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Lecture 3

EESA09H3 Lecture Notes - Lecture 3: Air Mass, Weather Balloon, Radiosonde

Environmental Science
Course Code
Tanzina Mohsin

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Lecture 3 Notes: Global Wind Circulation
The basic physics behind the formation of winds is pressure differences. As described above, air has a
natural inclination to move from areas of high pressure to those of low pressure. This is modified by
seeal fatos. Eaths otatio eates the Coiolis Effect, which causes the wind to deflect (to the right
i the othe heisphee ad to the left i the southe heisphee. Eaths sufae otiutes
friction which slows down and redirects (funnels) the wind. Land/sea contrast leading to temperature
differences between land and water surface also influences wind. Finally, winds vary with season.
There are three broad categories of atmospheric circulation:
1. Gloal ~ ,s of KMs
2. Synoptic ~ 100s to 1000s of KMs (Lec 4)
3. Small scale < 100 KM (Lec 7- Thermal Winds)
Global Circulation
Observation: There is more energy released in the Polar Regions than is received from the sun and the
reverse is true of Equatorial Regions. We need to understand two theories to grasp this poleward
transport of energy.
Atmospheric Heat Transport
Sensible Heat: heat that e a feel
Latent Heat: stored as water vapor, heat is absorbed when water evaporates and released when water
vapor condenses.
One Cell Theory: there is one large overturning atmospheric Hadley cell where air rises at the equator,
moves poleward and then sinks at the poles. Energy Transportation: Energy is transported as sensible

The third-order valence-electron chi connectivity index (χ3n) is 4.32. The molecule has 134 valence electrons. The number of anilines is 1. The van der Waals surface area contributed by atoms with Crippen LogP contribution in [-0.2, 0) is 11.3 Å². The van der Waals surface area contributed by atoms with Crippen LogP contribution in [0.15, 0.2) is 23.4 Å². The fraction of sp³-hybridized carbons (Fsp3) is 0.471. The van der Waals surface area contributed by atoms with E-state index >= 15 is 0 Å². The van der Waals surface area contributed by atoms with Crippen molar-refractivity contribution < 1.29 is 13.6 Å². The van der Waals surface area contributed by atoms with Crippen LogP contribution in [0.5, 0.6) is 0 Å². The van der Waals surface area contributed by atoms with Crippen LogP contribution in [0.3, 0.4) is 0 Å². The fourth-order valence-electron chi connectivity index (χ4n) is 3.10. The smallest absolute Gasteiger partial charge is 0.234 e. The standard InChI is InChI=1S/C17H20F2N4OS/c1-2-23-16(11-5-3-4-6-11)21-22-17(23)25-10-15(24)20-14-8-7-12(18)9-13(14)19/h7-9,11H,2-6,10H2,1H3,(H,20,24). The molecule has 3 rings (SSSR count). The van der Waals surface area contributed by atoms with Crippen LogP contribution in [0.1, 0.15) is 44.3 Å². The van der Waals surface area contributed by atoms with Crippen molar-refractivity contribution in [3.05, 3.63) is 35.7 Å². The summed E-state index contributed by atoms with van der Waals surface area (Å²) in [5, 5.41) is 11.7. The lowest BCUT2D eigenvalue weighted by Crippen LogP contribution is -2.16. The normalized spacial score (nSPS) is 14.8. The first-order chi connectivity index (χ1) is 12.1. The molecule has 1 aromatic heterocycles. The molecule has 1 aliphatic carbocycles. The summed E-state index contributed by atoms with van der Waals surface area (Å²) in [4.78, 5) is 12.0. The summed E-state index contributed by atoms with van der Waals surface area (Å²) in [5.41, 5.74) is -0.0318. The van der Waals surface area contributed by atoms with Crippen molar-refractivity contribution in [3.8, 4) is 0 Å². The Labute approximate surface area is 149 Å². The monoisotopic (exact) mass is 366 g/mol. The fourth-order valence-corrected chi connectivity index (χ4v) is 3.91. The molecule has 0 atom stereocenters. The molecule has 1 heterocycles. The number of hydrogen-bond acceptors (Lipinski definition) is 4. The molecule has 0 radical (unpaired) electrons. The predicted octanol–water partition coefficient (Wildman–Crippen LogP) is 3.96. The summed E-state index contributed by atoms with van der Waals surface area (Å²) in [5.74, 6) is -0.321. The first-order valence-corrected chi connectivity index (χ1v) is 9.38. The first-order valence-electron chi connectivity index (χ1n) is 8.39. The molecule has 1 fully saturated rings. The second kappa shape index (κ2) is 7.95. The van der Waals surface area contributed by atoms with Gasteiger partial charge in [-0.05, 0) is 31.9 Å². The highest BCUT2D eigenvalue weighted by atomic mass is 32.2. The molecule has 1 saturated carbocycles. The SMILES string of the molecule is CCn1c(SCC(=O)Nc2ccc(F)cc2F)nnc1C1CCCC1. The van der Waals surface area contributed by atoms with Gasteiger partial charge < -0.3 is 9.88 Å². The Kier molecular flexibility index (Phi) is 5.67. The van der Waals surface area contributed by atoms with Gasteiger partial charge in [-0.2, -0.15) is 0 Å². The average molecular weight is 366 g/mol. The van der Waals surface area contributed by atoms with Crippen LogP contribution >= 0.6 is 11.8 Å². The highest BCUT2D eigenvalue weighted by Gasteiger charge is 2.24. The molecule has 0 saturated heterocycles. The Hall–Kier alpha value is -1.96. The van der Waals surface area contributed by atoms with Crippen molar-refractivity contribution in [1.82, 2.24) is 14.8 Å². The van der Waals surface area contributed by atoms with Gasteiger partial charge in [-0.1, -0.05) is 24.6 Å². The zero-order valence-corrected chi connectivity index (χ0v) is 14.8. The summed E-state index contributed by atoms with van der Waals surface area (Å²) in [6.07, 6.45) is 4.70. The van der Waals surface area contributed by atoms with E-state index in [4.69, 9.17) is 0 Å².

and latent heat. Latent heat transport occurs when moist equatorial air moves poleward cools,
condenses, and releases latent heat. However this theoy has thee ai poles that dot allo it to
explain phenomena we experience on Earth. Cat explain prevailing wind from the east and it also
at explain prevailing wind in the mid latitudes from the west.
1. Rotation introduces the Coriolis effect
2. Tilt causes seasonality
3. Continentality causes land/sea variation due to varying thermal inertia (e.g. Monsoons)
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Three Cell Theory: On the global scale there are three main circulation cells per hemisphere. These are
alled the Hadley ell, the Feel soeties spelled Feell ell ad the Pola ell. These osist of
vertical and horizontal winds. The Hadley cell is characterized by air rising in the equatorial region,
driven by warm surface conditions. In the upper troposphere this air starts to move horizontally towards
the poles. At 30N and 30S, air descends to the surface. At the surface the air returns to the
equatorial region to complete the circulation. This circulation occurs in both the northern and southern
hemispheres. Poleward of the Hadley cell is the Ferrel cell. This cell shares the descending branch of air